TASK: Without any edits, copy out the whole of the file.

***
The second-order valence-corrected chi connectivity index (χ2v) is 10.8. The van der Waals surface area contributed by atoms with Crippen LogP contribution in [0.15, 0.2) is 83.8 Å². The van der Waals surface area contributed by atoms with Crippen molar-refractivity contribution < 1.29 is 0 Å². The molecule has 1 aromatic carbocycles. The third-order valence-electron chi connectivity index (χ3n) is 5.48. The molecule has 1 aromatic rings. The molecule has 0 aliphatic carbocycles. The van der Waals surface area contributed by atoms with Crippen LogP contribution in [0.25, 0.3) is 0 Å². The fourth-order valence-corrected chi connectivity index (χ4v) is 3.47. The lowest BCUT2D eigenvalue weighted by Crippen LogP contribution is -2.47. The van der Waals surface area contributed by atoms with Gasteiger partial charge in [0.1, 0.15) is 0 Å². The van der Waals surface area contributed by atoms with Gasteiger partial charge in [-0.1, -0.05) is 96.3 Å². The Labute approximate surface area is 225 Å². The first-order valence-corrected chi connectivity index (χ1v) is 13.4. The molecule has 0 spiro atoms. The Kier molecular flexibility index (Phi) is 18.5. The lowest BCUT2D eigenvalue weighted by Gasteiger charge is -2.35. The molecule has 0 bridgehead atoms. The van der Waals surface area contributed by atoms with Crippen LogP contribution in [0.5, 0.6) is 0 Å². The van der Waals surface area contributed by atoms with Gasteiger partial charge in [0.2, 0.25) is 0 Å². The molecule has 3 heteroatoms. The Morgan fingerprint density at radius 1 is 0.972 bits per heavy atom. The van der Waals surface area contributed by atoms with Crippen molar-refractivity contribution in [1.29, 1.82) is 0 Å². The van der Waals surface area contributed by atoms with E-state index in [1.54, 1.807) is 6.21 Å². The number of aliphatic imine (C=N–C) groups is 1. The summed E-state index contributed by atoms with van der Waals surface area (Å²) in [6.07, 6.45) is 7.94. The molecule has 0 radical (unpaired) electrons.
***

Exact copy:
The second-order valence-corrected chi connectivity index (χ2v) is 10.8. The van der Waals surface area contributed by atoms with Crippen LogP contribution in [0.15, 0.2) is 83.8 Å². The van der Waals surface area contributed by atoms with Crippen molar-refractivity contribution < 1.29 is 0 Å². The molecule has 1 aromatic carbocycles. The third-order valence-electron chi connectivity index (χ3n) is 5.48. The molecule has 1 aromatic rings. The molecule has 0 aliphatic carbocycles. The van der Waals surface area contributed by atoms with Crippen LogP contribution in [0.25, 0.3) is 0 Å². The fourth-order valence-corrected chi connectivity index (χ4v) is 3.47. The lowest BCUT2D eigenvalue weighted by Crippen LogP contribution is -2.47. The van der Waals surface area contributed by atoms with Gasteiger partial charge in [0.1, 0.15) is 0 Å². The van der Waals surface area contributed by atoms with Gasteiger partial charge in [-0.1, -0.05) is 96.3 Å². The Labute approximate surface area is 225 Å². The first-order valence-corrected chi connectivity index (χ1v) is 13.4. The molecule has 0 spiro atoms. The Kier molecular flexibility index (Phi) is 18.5. The lowest BCUT2D eigenvalue weighted by Gasteiger charge is -2.35. The molecule has 0 bridgehead atoms. The van der Waals surface area contributed by atoms with Crippen LogP contribution in [0.5, 0.6) is 0 Å². The van der Waals surface area contributed by atoms with Gasteiger partial charge in [0.2, 0.25) is 0 Å². The molecule has 3 heteroatoms. The Morgan fingerprint density at radius 1 is 0.972 bits per heavy atom. The van der Waals surface area contributed by atoms with Crippen molar-refractivity contribution in [1.29, 1.82) is 0 Å². The van der Waals surface area contributed by atoms with E-state index in [1.54, 1.807) is 6.21 Å². The number of aliphatic imine (C=N–C) groups is 1. The summed E-state index contributed by atoms with van der Waals surface area (Å²) in [6.07, 6.45) is 7.94. The molecule has 0 radical (unpaired) electrons.